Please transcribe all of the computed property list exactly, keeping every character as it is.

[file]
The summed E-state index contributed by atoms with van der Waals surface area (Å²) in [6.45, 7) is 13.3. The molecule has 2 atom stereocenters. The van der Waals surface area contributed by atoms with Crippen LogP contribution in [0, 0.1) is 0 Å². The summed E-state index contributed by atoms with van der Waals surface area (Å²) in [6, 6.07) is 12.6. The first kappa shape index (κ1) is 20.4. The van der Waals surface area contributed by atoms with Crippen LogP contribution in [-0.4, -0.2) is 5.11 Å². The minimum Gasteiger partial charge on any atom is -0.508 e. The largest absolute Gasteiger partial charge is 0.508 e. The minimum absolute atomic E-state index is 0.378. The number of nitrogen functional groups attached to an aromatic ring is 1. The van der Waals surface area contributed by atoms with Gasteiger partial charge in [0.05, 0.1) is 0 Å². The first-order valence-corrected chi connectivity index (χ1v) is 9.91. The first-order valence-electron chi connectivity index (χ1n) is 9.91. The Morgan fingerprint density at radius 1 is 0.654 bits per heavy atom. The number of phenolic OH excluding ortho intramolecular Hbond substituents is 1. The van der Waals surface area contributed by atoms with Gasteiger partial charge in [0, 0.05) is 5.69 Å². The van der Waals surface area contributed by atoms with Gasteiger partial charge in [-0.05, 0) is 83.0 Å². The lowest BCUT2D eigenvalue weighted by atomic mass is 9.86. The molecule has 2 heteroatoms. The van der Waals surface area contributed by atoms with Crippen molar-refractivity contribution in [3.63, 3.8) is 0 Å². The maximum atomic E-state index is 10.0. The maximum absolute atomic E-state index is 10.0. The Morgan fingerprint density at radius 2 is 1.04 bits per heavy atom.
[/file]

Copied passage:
The summed E-state index contributed by atoms with van der Waals surface area (Å²) in [6.45, 7) is 13.3. The molecule has 2 atom stereocenters. The van der Waals surface area contributed by atoms with Crippen LogP contribution in [0, 0.1) is 0 Å². The summed E-state index contributed by atoms with van der Waals surface area (Å²) in [6, 6.07) is 12.6. The first kappa shape index (κ1) is 20.4. The van der Waals surface area contributed by atoms with Crippen LogP contribution in [-0.4, -0.2) is 5.11 Å². The minimum Gasteiger partial charge on any atom is -0.508 e. The largest absolute Gasteiger partial charge is 0.508 e. The minimum absolute atomic E-state index is 0.378. The number of nitrogen functional groups attached to an aromatic ring is 1. The van der Waals surface area contributed by atoms with Gasteiger partial charge in [0.05, 0.1) is 0 Å². The first-order valence-corrected chi connectivity index (χ1v) is 9.91. The first-order valence-electron chi connectivity index (χ1n) is 9.91. The Morgan fingerprint density at radius 1 is 0.654 bits per heavy atom. The number of phenolic OH excluding ortho intramolecular Hbond substituents is 1. The van der Waals surface area contributed by atoms with Gasteiger partial charge in [0, 0.05) is 5.69 Å². The van der Waals surface area contributed by atoms with Gasteiger partial charge in [-0.05, 0) is 83.0 Å². The lowest BCUT2D eigenvalue weighted by atomic mass is 9.86. The molecule has 2 heteroatoms. The van der Waals surface area contributed by atoms with Crippen molar-refractivity contribution in [3.63, 3.8) is 0 Å². The maximum atomic E-state index is 10.0. The maximum absolute atomic E-state index is 10.0. The Morgan fingerprint density at radius 2 is 1.04 bits per heavy atom.